The Unsung History of America's Hard-Working Hoboes


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Despite the ever-widening wealth gap, most of us continue to grasp at the American Dream, which promises financial security in exchange for hard work. In fact, for many workers in today’s economy, attaining middle-class status is exactly that—a dream—while digital technologies have pushed enormous numbers of steady-paycheck employees into the unpredictable “gig economy,” where contracts are the norm.

Roughly 140 years ago, American workers faced a different set of economic uncertainties, as machines began to replace able-bodied men in factories and on farms. But back then, a safety net existed in the form of the newly laid railroad, which promised hope to workers willing to trade the comforts of hearth and home for the chance at gainful employment. All one had to do was hop a train to a new town and declare himself a hobo.

The first and foremost thing to understand about hoboes is that hoboes are not bums. Got that? Hoboes are not bums. Hoboes fully embrace the Protestant work ethic, bouncing from place to place, looking for short-term jobs to earn their keep, while bums and tramps want to just bum everything—money, food, or cigarettes. But free-loading tramps and hard-working hoboes have one thing in common: Both have traveled the rails, starting in the 19th century, much to the chagrin of the railroad owners. So-called bums, who might be too old, disabled, or ill to work, tend to stay in one place.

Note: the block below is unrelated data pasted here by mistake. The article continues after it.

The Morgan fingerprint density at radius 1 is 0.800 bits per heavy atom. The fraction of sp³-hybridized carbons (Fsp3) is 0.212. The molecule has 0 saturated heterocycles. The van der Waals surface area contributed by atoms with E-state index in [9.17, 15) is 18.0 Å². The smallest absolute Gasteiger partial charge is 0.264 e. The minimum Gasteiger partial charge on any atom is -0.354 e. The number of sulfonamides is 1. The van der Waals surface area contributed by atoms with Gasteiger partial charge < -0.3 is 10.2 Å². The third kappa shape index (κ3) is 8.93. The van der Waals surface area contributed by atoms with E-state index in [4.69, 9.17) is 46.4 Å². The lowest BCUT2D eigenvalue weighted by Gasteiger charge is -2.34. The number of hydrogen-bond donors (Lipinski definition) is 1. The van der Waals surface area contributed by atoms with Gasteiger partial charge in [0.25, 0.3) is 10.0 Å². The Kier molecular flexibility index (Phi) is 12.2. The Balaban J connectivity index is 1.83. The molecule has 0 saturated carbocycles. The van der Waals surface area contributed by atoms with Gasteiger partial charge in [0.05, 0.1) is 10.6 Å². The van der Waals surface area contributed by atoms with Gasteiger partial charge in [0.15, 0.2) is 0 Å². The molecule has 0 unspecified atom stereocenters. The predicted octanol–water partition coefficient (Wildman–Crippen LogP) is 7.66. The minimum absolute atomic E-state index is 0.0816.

Today, the word “hobo” tends to call up one of two caricatures deeply ingrained in our collective imagination: One is a sad sack with saggy pants, five-o’-clock shadow, and a bindle stick, probably passed out in some alley with a bottle of whiskey—an image that’s interchangeable with that of a bum. The other is a fantasy about living free on the fringes society: jumping boxcars despite the danger, wandering from town to town with no roots or commitments, sleeping under the stars with fellow hoboes who trade banjo tunes and wild stories. Woody Guthrie, Jack London, Ernest Hemingway, James Michener, Louis L’Amour, Clark Gable, and multi-millionaire Winthrop Rockefeller were all drawn to this untethered lifestyle and told stories about their time on the rails, burnishing the legend.


Lem Putt
I read the entire article. :faint:

Now I want to be a hobo. :ohwell:

It's not a choice. You either are or you aren't a hobo. Some people believe that hobos can be turned back, but others see that as ignorant and hateful.

If you turn hobo, will you put a rainbow bumper sticker on your car?


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